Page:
What a horrible thing that is! To drive out Jesus Christ after having received Him in your hearts! 'Today, says St. Ephraim, 'they unite themselves to Jesus Christ and tomorrow to the Devil. Alas! What a Judas is that person who, after receiving our Lord, goes then to sell Him to Satan in these gatherings, where he will be reuniting himself with everything that is most vicious! And when it comes to the Sacrament of Penance, what a contradiction is such a life! A Christian, who after one single sin should spend the rest of his life in repentance, thinks only of giving himself up to all these worldly pleasures! A great many profane the Sacrament of Extreme Unction by making indecent movements with the feet, the hands and the whole body, which one day must be sanctified by the holy oils. Is not the Sacrament of Holy Order insulted by the contempt with which the instructions of the pastor are considered? But when we come to the Sacrament of Matrimony, alas! What infidelities are not contemplated in these assemblies? It seems then that everything is admissible. How blind must anyone be who thinks there is no harm in it! . . . .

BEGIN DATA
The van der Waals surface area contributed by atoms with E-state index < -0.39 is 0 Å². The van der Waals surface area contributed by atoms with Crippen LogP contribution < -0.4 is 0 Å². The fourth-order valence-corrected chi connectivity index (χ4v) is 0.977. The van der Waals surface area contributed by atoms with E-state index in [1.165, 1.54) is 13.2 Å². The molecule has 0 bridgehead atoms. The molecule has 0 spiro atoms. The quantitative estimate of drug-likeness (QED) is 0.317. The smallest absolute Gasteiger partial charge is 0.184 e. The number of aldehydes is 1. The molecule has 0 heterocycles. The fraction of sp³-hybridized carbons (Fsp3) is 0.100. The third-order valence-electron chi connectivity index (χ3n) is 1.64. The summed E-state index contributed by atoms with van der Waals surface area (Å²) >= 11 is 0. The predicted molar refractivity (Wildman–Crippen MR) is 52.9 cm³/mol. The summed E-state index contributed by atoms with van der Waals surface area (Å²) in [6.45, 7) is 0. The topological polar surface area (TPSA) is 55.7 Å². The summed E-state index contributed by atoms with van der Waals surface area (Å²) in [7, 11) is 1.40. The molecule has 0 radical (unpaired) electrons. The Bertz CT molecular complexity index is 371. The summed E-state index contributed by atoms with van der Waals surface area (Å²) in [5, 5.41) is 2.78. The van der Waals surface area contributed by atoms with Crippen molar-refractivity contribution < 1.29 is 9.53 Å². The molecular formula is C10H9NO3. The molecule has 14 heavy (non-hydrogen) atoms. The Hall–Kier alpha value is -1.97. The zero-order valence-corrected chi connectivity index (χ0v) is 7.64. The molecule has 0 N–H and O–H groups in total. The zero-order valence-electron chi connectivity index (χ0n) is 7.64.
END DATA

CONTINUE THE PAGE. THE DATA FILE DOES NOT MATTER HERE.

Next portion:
The Council of Aix-la-Chapelle forbids dancing, even at weddings. And St. Charles Borromeo, the Archbishop of Milan, says that three years of penance were given to someone who had danced and that if he went back to it, he was threatened with excommunication. If there were no harm in it, then were the Holy Fathers and the Church mistaken? But who tells you that there is no harm in it? It can only be a libertine, or a flighty and worldly girl, who are trying to smother their remorse of conscience as best they can. Well, there are priests, you say, who do not speak about it in Confession or who, without permitting it, do not refuse absolution for it. Ah! I do not know whether there are priests who are so blind, but I am sure that those who go looking for easygoing priests are going looking for a passport which will lead them to Hell. For my own part, if I went dancing, I should not want to receive absolution not having a real determination not to go back dancing.